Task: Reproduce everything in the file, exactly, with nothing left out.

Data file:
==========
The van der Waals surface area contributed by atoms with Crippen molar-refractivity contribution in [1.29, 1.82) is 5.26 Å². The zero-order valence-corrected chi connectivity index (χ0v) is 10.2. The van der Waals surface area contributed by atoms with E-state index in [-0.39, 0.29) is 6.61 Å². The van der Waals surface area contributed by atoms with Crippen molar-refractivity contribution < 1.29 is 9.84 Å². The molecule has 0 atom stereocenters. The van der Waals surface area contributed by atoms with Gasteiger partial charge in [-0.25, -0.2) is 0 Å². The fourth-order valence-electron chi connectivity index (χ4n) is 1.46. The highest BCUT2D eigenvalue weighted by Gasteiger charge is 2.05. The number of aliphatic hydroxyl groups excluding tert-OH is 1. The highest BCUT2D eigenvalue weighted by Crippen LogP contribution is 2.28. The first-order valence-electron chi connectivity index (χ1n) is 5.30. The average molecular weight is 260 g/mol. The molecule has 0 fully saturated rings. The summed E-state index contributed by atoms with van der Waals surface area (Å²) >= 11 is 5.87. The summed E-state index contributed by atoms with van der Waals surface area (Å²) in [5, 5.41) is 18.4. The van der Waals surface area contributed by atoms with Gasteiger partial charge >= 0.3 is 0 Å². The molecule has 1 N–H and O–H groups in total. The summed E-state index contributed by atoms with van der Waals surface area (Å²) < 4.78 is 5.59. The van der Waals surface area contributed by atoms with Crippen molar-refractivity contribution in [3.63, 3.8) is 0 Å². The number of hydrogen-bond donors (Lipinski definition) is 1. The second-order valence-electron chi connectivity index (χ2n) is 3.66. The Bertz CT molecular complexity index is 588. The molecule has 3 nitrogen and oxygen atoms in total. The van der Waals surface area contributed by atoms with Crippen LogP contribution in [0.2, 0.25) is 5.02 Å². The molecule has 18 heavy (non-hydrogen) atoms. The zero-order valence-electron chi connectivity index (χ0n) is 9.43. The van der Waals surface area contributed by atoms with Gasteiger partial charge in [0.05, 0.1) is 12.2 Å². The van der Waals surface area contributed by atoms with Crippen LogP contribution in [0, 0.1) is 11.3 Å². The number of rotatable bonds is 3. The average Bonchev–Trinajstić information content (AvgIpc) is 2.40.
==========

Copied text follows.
The van der Waals surface area contributed by atoms with Crippen molar-refractivity contribution in [1.29, 1.82) is 5.26 Å². The zero-order valence-corrected chi connectivity index (χ0v) is 10.2. The van der Waals surface area contributed by atoms with E-state index in [-0.39, 0.29) is 6.61 Å². The van der Waals surface area contributed by atoms with Crippen molar-refractivity contribution < 1.29 is 9.84 Å². The molecule has 0 atom stereocenters. The van der Waals surface area contributed by atoms with Gasteiger partial charge in [-0.25, -0.2) is 0 Å². The fourth-order valence-electron chi connectivity index (χ4n) is 1.46. The highest BCUT2D eigenvalue weighted by Gasteiger charge is 2.05. The number of aliphatic hydroxyl groups excluding tert-OH is 1. The highest BCUT2D eigenvalue weighted by Crippen LogP contribution is 2.28. The first-order valence-electron chi connectivity index (χ1n) is 5.30. The average molecular weight is 260 g/mol. The molecule has 0 fully saturated rings. The summed E-state index contributed by atoms with van der Waals surface area (Å²) >= 11 is 5.87. The summed E-state index contributed by atoms with van der Waals surface area (Å²) in [5, 5.41) is 18.4. The van der Waals surface area contributed by atoms with Gasteiger partial charge >= 0.3 is 0 Å². The molecule has 1 N–H and O–H groups in total. The summed E-state index contributed by atoms with van der Waals surface area (Å²) < 4.78 is 5.59. The van der Waals surface area contributed by atoms with Crippen molar-refractivity contribution in [3.63, 3.8) is 0 Å². The number of hydrogen-bond donors (Lipinski definition) is 1. The second-order valence-electron chi connectivity index (χ2n) is 3.66. The Bertz CT molecular complexity index is 588. The molecule has 3 nitrogen and oxygen atoms in total. The van der Waals surface area contributed by atoms with Crippen LogP contribution in [0.2, 0.25) is 5.02 Å². The molecule has 18 heavy (non-hydrogen) atoms. The zero-order valence-electron chi connectivity index (χ0n) is 9.43. The van der Waals surface area contributed by atoms with Gasteiger partial charge in [0.05, 0.1) is 12.2 Å². The van der Waals surface area contributed by atoms with Crippen LogP contribution in [0, 0.1) is 11.3 Å². The number of rotatable bonds is 3. The average Bonchev–Trinajstić information content (AvgIpc) is 2.40.